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Sakic's Mid-Season Tooling a Big Reason Why Avalanche Are Thriving

Avalanche GM Sakic has worked his magic again, and proven he knows what a championship-caliber squad looks and feels like. There's still a lot of work to be done this season, but his work throughout is paying off.
Joe Sakic

Colorado Avalanche GM Joe Sakic was a Hockey Hall-of-Fame player, spending his entire 21-year NHL career with one team. Now, Sakic is making another gigantic impact on that same organization, making successful move after successful move. And, in no small part because of Sakic’s savvy efforts this season, the Avs are just six wins away from their third Stanley Cup championship in franchise history.

Let’s look at how Sakic has augmented his lineup this year: after last season’s disappointing second-round playoff loss to St. Louis, Sakic could’ve made changes to his group’s core; instead, he worked on adding high-quality depth, and the acquisitions he made to that end have fit in flawlessly.

On the free agent market, Sakic signed longtime Detroit Red Wings forward Darren Helm to a one-year, $1-million contract; all Helm has done is provide the Avalanche with an experienced, crafty presence as their fourth-line center, and the series-winning goal against the Blues in the second round.

Sakic also tapped the waiver wire with excellent results, plucking winger Nicolas Aube-Kubel from the Philadelphia Flyers in November; all Aube-Kubel has done is give the Avs his robust physical game on the bottom two forwards lines. He scored 11 goals and 22 points in 67 regular-season games, and though he’s still looking for his first point in the playoffs this year, Aube-Kubel has been a terrific bargain ($725,000 salary) acquisition.

Sakic has been equally brilliant on the trade front: in mid-March, Sakic landed rugged blueliner Josh Manson from Anaheim for prospect defenseman Drew Hellison and a second-round draft pick in 2023. All Manson has done is solidify Colorado’s top-four defensemen, and chip in with some offense (two goals and six points in 12 playoff games).

Then, at the trade deadline, Sakic finished his roster alterations with a pair of deals: first, he moved a fifth-round pick in 2024 to San Jose for veteran forward Andrew Cogliano; and Sakic shipped prospect defenseman Justin Barron and a 2024 second-rounder to Montreal for winger Arturri Lehkonen. Cogliano has a pair of post-season goals in limited minutes on the fourth line, and all Lehkonen has done is play on the top line in the playoffs, generating five goals and eight points in 12 games.

None of Sakic’s acquisitions required moving a top player off his roster: yes, he did ship out veteran center Tyson Jost in mid-March to Minnesota for forward Nico Sturm, but that was a deal that swapped bottom-six guys more than anything, and Sturm has been a depth player for Colorado, appearing in only six playoff games, with one assist to show for it. But it wasn’t like Jost went and tore it up with the Wild. This was a low-risk, low-reward deal that cleared out $1.25 million in salary cap space, and it’s one Sakic would likely do again.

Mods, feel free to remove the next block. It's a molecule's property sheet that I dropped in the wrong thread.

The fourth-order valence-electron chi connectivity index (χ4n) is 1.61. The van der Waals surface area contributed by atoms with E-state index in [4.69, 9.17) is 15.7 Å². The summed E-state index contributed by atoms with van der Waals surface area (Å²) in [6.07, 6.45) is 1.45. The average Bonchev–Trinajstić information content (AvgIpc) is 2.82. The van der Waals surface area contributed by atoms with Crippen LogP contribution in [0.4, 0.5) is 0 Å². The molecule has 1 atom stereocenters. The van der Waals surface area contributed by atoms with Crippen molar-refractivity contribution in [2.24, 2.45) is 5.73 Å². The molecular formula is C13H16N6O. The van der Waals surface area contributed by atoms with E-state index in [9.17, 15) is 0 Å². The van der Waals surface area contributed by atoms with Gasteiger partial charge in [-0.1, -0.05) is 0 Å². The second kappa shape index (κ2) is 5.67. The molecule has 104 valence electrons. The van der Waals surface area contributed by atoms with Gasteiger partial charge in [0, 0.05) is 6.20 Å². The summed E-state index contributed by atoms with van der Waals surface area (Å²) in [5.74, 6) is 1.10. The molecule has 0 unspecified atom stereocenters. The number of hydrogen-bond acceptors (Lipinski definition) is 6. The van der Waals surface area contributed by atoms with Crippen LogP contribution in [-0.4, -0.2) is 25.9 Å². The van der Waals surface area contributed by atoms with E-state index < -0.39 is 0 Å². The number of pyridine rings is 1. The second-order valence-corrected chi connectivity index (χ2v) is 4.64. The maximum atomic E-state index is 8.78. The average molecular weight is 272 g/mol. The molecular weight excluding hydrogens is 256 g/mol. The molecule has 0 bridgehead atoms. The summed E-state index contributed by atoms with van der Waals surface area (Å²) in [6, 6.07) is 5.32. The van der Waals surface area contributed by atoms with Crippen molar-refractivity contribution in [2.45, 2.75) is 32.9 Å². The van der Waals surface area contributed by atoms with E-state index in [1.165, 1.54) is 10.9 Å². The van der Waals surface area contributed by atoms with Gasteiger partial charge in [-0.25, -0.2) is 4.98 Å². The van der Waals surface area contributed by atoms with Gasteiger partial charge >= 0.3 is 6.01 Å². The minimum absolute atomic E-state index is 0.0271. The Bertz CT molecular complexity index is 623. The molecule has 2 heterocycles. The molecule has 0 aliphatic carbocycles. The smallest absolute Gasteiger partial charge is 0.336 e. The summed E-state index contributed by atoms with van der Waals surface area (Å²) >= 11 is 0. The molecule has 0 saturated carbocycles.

You don’t get as good as the Avalanche currently is by thriving in only one element of roster building. You need to have a legitimate No. 1 center (which Colorado has in Nathan MacKinnon). You need to have a legitimate No. 1 defenseman (which Colorado has in Cale Makar). You need to have a couple other stars to take the heat off your top star (which Colorado has in Gabriel Landeskog and Mikko Rantanen). You need to have upper-tier secondary scoring (which Colorado has in center Nazem Kadri).

Those are all core components of the Avalanche machine, but were it not for Sakic’s attention to detail and determination to make an already-great lineup even better, Colorado might not be so dominant. They might not have finally gotten over the second-round hump that has derailed their Cup hopes for years. But they did, and in the Western Conference Final against Edmonton, they look next-to-unstoppable.

It won’t be easy to keep this particular roster intact next season – as per, the Avs have $26.485 million in cap space, but they have a whopping 10 unrestricted free agents, including Helm, Cogliano, Sturm, Manson, top-six wingers Andrei Burakovsky and Valeri Nichushkin, veteran D-men Jack Johnson and Ryan Murray, starting goaltender Darcy Kuemper, and, most notably, Kadri, who without doubt will earn a pay raise Colorado can’t match or improve on.

Meanwhile, Lehkonen is a restricted free agent who’ll definitely get a deal averaging more than the $2.3 million he earned this season. He and Aube-Kubel are Colorado’s only RFAs, but the Avalanche’s cap space is going to dry up quickly, and Sakic probably will give much of it to younger players Nichushkin, Lehkonen and Burakovsky, as well as a starting goalie..

The Avs have benefitted from virtually every player Sakic acquired this season, and you have to give him credit for masterfully working the hockey system to build what sure looks like a leviathan. His on-ice rivals, including Red Wings GM Steve Yzerman (who helped build the Tampa Bay Lightning dynasty), and Maple Leafs president Brendan Shanahan (who has guided the Leafs to become a regular-season menace), have achieved quite a bit in their years building teams, but none have built a team like Colorado’s current team.

Sakic has worked his magic again, and proven he knows what a championship-caliber squad looks and feels like. Should the Avs break through and win it all, you could easily see Sakic being inducted again into the HHOF, in the builder’s category down the line.

The best seems yet to come for Sakic and the Avalanche, and thanks to his assortment of maneuvers this year, the real blossom for the group is at hand.



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